Bitcoin’s bumpy week: Australian investors still confident about crypto-currency start-ups

The bitcoin rollercoaster continues this week with Japan announcing plans to regulate transactions, two bitcoin exchanges hacked and one closed, and a chief executive found dead of suspected suicide in Singapore.

 

This week, the Poloniex exchange and Flexcoin’s bitcoin bank were both hacked, with Canada-based Flexcoin announcing their closure shortly afterwards.

 

“As Flexcoin does not have the resources, assets, or otherwise to come back from this loss, we are closing our doors immediately,” a statement from the company said, which also confirmed the loss of 896 bitcoins, worth over $650,000.

 

The sudden closure of key Tokyo-based exchange Mt Gox last week sent shockwaves through the community. The bitcoin price dropped from around $US800 to $US500 before holding steady.

 

Australian bitcoin experts and entrepreneurs welcomed the news of Mt Gox’s demise.

 

The Japanese government did not. The Nikkei stock exchange has reported the government intends to establish rules for the trading of bitcoin, including taxes on bitcoin transactions.

 

But the bitcoin start-up ecosystem is weathering the storm. A hackathon is taking place in Texas and Blockchain.info has acquired the ZeroBlock bitcoin trading platform.

 

US-based Bitcoin Foundation said in a statement last week that recent events were certainly not the end of bitcoin.

 

“As our industry matures, we are seeing a second wave of capable, responsible entrepreneurs and investors who are building reliable services for this ecosystem,” read an emailed statement.

 

Australian start-up leader Niki Scevak has significant skin in the bitcoin game, after leading an investment round for Melbourne-based bitcoin start-up CoinJar.

 

Blackbird Ventures invested $500,000, their maximum possible amount, in the start-up in December.

 

Scevak says while it was obviously going to be a bumpy road, they were not remotely concerned about the current issues.

 

“I have not changed my view at all about the long term potential of bitcoin,” Scevak told StartupSmart.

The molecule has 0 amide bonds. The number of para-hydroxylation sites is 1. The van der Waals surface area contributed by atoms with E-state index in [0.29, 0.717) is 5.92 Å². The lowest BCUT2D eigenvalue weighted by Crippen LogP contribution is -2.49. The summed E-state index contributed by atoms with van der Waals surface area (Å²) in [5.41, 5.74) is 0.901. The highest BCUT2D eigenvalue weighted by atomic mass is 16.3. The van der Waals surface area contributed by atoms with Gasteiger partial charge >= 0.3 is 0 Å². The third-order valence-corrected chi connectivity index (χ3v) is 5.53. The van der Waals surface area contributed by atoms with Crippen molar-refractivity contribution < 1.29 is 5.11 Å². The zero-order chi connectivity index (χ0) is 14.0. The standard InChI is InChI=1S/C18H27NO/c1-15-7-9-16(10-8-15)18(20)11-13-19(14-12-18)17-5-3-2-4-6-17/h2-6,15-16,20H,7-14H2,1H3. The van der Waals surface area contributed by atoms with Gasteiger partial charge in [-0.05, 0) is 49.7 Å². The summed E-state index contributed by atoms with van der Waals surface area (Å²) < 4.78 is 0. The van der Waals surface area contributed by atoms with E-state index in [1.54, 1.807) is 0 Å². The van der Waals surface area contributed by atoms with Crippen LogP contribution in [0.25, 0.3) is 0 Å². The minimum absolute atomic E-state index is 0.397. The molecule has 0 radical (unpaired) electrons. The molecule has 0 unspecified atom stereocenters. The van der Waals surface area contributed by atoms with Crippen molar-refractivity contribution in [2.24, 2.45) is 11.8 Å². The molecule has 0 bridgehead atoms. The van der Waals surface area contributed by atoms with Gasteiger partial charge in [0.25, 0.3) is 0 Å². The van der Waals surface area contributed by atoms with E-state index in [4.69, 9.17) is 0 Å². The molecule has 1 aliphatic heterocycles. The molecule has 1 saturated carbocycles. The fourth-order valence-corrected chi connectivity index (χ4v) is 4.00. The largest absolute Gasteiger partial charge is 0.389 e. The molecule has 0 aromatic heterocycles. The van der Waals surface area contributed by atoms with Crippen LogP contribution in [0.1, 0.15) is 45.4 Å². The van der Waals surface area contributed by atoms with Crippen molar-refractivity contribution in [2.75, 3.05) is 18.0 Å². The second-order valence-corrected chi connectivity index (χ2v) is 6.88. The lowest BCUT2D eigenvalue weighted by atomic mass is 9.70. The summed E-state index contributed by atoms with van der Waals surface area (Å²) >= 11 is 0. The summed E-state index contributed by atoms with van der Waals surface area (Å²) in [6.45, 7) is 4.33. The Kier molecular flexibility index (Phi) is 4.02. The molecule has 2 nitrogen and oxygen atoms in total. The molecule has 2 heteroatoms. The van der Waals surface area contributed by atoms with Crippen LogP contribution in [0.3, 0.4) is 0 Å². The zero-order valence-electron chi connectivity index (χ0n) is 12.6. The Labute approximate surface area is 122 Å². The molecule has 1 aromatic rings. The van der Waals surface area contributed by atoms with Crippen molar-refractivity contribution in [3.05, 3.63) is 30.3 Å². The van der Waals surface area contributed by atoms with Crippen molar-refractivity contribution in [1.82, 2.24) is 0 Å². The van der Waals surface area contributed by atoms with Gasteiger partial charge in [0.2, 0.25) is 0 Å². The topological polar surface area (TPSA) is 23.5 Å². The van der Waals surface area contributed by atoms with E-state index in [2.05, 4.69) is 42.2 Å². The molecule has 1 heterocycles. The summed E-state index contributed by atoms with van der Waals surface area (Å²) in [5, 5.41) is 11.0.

“The fundamental innovation of bitcoin is still strong. What’s amazing is bitcoin has never been broken on a protocol level. All the bad things have been human fallibility and the age old phenomena of people stealing or doing silly things.”

 

He adds bitcoin remains one of his biggest investment interests and Blackbird is actively seeking to invest in more crypto-currency start-ups.

 

In sad news that is yet to be directly linked to the turbulence in the bitcoin ecosystem, First Meta’s chief executive Autumn Radtke was found dead near her home in Singapore, where the exchange is based.

 

Radtke, 28, had previously worked for Apple, and Richard Branson as a business and sales consultant. She co-founded Geodelic Systems in 2008.

 

She had recently published an essay on the psychological price of entrepreneurship in the hardcopy edition of Inc. magazine.

 

In a statement, First Meta’s board chairman Douglas Adams said the team was shocked and deeply saddened by the loss.

 

“Our deepest condolences go out to her family, friends and loved ones.  Autumn was an inspiration to all of us and she will be sorely missed.”

 

Launched in 2009, First Meta has raised capital from Plug and Play, as well as Singapore’s National Research Fund.

 

If you’re feeling depressed you can call Lifeline 13 11 14, BeyondBlue 1300 224 636 or MensLine 1300 789 978.

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